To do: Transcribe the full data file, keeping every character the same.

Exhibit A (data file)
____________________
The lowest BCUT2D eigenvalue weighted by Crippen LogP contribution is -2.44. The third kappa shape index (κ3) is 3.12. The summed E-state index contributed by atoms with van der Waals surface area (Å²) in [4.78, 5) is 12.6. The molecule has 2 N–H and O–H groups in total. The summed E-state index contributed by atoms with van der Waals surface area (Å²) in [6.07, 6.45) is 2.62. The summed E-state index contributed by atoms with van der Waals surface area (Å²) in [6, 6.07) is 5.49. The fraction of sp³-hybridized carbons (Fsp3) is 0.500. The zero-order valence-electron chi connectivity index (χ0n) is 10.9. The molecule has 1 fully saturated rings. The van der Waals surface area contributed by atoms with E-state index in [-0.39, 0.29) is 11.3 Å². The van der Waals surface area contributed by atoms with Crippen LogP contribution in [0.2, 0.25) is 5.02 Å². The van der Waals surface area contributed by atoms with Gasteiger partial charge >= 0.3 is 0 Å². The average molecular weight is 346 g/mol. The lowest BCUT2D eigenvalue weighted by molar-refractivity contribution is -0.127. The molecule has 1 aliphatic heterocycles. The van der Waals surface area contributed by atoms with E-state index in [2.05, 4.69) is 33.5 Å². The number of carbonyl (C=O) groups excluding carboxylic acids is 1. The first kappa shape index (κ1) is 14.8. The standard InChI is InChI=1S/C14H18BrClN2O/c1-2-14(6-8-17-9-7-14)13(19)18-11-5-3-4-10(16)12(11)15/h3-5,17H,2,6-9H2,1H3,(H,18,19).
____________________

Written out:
The lowest BCUT2D eigenvalue weighted by Crippen LogP contribution is -2.44. The third kappa shape index (κ3) is 3.12. The summed E-state index contributed by atoms with van der Waals surface area (Å²) in [4.78, 5) is 12.6. The molecule has 2 N–H and O–H groups in total. The summed E-state index contributed by atoms with van der Waals surface area (Å²) in [6.07, 6.45) is 2.62. The summed E-state index contributed by atoms with van der Waals surface area (Å²) in [6, 6.07) is 5.49. The fraction of sp³-hybridized carbons (Fsp3) is 0.500. The zero-order valence-electron chi connectivity index (χ0n) is 10.9. The molecule has 1 fully saturated rings. The van der Waals surface area contributed by atoms with E-state index in [-0.39, 0.29) is 11.3 Å². The van der Waals surface area contributed by atoms with Crippen LogP contribution in [0.2, 0.25) is 5.02 Å². The van der Waals surface area contributed by atoms with Gasteiger partial charge >= 0.3 is 0 Å². The average molecular weight is 346 g/mol. The lowest BCUT2D eigenvalue weighted by molar-refractivity contribution is -0.127. The molecule has 1 aliphatic heterocycles. The van der Waals surface area contributed by atoms with E-state index in [2.05, 4.69) is 33.5 Å². The number of carbonyl (C=O) groups excluding carboxylic acids is 1. The first kappa shape index (κ1) is 14.8. The standard InChI is InChI=1S/C14H18BrClN2O/c1-2-14(6-8-17-9-7-14)13(19)18-11-5-3-4-10(16)12(11)15/h3-5,17H,2,6-9H2,1H3,(H,18,19).